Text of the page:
Embattled German lender Deutsche Bank incurred a net loss of 1.9 billion euros ($2.05 billion) for its fourth quarter, missing analyst expectations, but reported improved results for the whole of 2016 in what has been a trying year for the bank.
Deutsche Bank’s full-year net loss was 1.4 billion euros, versus a net loss of 6.8 billion euros in 2015, with chief executive John Cryan saying that the bank “finished 2016 with pleasingly strong capital and liquidity ratios.” However, shares of the bank sunk 3 percent as the European session opened Thursday, with the fourth-quarter results disappointing investors. Shares extended losses by 9.00 a.m. London time to trade 6 percent lower.
The earnings release showed that charges totaled 5.8 billion euros last year, including 2.9 billion euros in the fourth quarter alone. It said these were related to impairments of goodwill, the sale of its Abbey life insurance business, restructuring and de-risking, and litigation costs which totaled 1.6 billion euros in the last quarter of 2016.
It said liquidity reserves were 218 billion euros at year-end, after standing at 200 billion euros at the end of the third quarter 2016. The bank’s core capital ratio – a gauge of the bank’s capital buffers – was 11.9 percent at the end of 2016, compared to 11.1 percent in the third quarter.
Wild ride in 2016
Shares of Deutsche Bank experienced a wild ride during 2016 after a proposed $14 billion settlement with the U.S. Department of Justice that related to the selling of residential mortgage-backed securities (RMBS) was leaked.
This raised concerns on its capital position, but the German banking giant insisted that it had a “comfortable” cushion at the time. This didn’t stop a whole bunch of price fluctuations in the company’s bonds and the cost of insuring its debt. There were reports of a potential state bailout at the time, but Cryan told CNBC last month that he, or any member of the board, never discussed the idea with the German government.
The German lender came under pressure from aggressive short-selling, notably from some large hedge funds. The bank announced further job cuts in Germany during that period and it announced it was offloading its British insurance business. Initial worries about Deutsche Bank actually surfaced earlier that year, with investors detailing concerns over its exposure to the energy sector and a possible cash crunch.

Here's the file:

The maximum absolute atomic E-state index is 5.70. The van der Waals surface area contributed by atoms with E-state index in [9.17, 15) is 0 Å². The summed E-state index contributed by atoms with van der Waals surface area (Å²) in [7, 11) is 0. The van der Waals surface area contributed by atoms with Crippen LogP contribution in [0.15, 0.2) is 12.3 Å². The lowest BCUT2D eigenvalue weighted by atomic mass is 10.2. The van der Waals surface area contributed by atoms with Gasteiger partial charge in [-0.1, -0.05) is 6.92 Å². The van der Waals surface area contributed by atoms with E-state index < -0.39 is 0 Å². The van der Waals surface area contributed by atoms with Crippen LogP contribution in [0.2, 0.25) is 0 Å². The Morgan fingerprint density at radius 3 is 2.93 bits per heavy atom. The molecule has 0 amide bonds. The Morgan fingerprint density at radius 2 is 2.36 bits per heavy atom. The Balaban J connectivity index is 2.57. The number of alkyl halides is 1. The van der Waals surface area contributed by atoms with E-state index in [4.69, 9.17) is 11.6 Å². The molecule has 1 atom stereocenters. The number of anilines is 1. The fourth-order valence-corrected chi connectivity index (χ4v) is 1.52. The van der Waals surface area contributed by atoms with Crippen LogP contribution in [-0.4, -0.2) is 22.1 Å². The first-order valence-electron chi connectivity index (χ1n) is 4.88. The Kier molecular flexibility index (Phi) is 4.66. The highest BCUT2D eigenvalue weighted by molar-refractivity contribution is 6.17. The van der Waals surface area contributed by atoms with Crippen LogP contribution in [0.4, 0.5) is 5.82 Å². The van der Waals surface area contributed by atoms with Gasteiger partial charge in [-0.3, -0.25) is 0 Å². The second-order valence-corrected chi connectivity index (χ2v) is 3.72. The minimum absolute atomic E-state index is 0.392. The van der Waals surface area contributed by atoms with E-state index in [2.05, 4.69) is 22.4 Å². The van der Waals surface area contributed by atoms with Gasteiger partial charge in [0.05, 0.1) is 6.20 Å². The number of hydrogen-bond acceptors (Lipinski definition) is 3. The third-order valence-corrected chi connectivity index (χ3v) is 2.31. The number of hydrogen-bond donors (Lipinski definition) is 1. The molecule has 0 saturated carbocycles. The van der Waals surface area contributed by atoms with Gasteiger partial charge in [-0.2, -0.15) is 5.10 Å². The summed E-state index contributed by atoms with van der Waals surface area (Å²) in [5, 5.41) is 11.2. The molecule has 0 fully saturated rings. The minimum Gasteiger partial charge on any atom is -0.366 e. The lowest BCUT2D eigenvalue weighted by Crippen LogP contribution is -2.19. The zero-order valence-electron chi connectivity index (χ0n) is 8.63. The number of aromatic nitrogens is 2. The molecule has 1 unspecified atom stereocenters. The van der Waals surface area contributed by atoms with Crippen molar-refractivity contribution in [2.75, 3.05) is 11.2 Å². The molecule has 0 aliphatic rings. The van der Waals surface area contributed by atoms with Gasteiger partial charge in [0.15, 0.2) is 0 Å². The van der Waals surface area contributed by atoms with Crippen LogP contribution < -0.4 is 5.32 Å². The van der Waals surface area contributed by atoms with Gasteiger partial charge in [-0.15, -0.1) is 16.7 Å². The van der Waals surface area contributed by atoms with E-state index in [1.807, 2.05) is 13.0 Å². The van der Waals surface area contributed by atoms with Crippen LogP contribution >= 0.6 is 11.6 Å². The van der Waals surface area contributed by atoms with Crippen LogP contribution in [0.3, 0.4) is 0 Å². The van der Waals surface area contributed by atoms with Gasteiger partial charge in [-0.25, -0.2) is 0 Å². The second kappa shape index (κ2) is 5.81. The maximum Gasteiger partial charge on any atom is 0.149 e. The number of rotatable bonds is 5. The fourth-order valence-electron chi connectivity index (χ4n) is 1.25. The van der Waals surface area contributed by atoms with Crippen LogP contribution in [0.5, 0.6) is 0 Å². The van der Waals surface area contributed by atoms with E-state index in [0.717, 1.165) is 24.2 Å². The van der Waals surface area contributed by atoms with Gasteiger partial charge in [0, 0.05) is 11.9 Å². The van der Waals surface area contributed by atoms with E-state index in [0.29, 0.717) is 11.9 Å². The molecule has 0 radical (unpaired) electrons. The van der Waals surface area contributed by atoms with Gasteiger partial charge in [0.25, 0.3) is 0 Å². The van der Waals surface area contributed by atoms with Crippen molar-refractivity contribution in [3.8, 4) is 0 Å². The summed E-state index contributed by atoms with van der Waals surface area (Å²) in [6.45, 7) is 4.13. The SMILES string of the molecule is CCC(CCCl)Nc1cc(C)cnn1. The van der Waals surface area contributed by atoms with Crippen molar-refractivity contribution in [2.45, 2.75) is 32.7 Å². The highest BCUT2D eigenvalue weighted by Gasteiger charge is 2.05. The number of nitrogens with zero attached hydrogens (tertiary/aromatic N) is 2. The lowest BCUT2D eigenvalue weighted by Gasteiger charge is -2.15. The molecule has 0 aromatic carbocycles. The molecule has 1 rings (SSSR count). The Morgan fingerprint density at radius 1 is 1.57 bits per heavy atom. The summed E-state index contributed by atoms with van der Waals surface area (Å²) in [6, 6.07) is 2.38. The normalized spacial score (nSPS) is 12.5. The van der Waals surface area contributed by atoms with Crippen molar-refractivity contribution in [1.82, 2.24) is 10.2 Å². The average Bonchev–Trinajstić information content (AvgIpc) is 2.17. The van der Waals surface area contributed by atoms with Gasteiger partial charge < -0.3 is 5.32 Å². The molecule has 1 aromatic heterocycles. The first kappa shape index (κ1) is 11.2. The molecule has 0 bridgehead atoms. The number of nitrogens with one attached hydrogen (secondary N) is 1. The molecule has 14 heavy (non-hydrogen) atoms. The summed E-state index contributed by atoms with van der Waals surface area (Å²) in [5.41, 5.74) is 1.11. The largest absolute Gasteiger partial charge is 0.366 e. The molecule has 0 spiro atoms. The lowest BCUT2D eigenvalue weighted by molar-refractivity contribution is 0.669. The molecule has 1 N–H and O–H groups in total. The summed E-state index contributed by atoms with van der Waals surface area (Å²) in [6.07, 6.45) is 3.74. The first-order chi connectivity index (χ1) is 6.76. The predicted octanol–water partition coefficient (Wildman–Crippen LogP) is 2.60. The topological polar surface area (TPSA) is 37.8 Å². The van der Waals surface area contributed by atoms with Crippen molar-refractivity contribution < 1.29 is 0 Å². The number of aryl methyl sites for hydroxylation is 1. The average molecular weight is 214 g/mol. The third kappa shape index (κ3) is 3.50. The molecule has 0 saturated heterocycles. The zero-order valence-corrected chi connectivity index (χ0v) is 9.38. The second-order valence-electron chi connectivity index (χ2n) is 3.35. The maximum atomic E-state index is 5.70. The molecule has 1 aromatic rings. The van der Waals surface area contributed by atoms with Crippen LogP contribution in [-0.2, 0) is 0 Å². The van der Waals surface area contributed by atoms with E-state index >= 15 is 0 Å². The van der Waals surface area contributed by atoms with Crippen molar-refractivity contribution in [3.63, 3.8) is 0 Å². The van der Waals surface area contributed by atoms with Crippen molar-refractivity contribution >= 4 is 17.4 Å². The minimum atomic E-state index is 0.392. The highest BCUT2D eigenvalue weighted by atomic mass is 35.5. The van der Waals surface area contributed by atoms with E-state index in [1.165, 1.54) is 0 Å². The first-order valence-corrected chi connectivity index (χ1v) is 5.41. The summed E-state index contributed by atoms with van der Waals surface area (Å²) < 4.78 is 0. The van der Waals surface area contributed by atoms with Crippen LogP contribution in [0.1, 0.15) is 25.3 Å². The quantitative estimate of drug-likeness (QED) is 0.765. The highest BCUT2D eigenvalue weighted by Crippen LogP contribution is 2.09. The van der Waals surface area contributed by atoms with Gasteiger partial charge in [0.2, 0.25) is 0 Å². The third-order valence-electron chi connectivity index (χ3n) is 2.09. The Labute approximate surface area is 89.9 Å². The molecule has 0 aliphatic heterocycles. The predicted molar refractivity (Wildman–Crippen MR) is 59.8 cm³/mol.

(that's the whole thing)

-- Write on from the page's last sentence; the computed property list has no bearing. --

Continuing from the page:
In the earnings report Thursday, it said that the downsizing or exiting of a number of businesses, and “negative news flow around the DOJ RMBS settlement in October 2016 adversely impacted revenues.”
In January this year, the official announcement came that it would pay $7.2 billion for misleading investors. The U.S. Justice Department stated that this “agreement represents the single largest RMBS resolution for the conduct of a single entity.”
“This resolution holds Deutsche Bank accountable for its illegal conduct and irresponsible lending practices, which caused serious and lasting damage to investors and the American public,” said Attorney General Loretta E. Lynch in the release.
“Deutsche Bank did not merely mislead investors: It contributed directly to an international financial crisis.”
The British regulator Financial Conduct Authority (FCA) said Tuesday morning that Deutsche Bank exposed the U.K.’s financial system to the risks of financial crime between January 2012 and December 2015. According to the FCA, Deutsche Bank failed “to properly oversee the formation of new customer relationships and the booking of global business in the U.K.” and ordered it to pay the £163 million charge ($203.83 million) – the largest penalty ever applied by the British regulator.
This fine came after the bank announced Monday it would pay $425 million to a banking regulator in New York over a similar “mirror trading” scheme that transferred $10 billion out of Russia.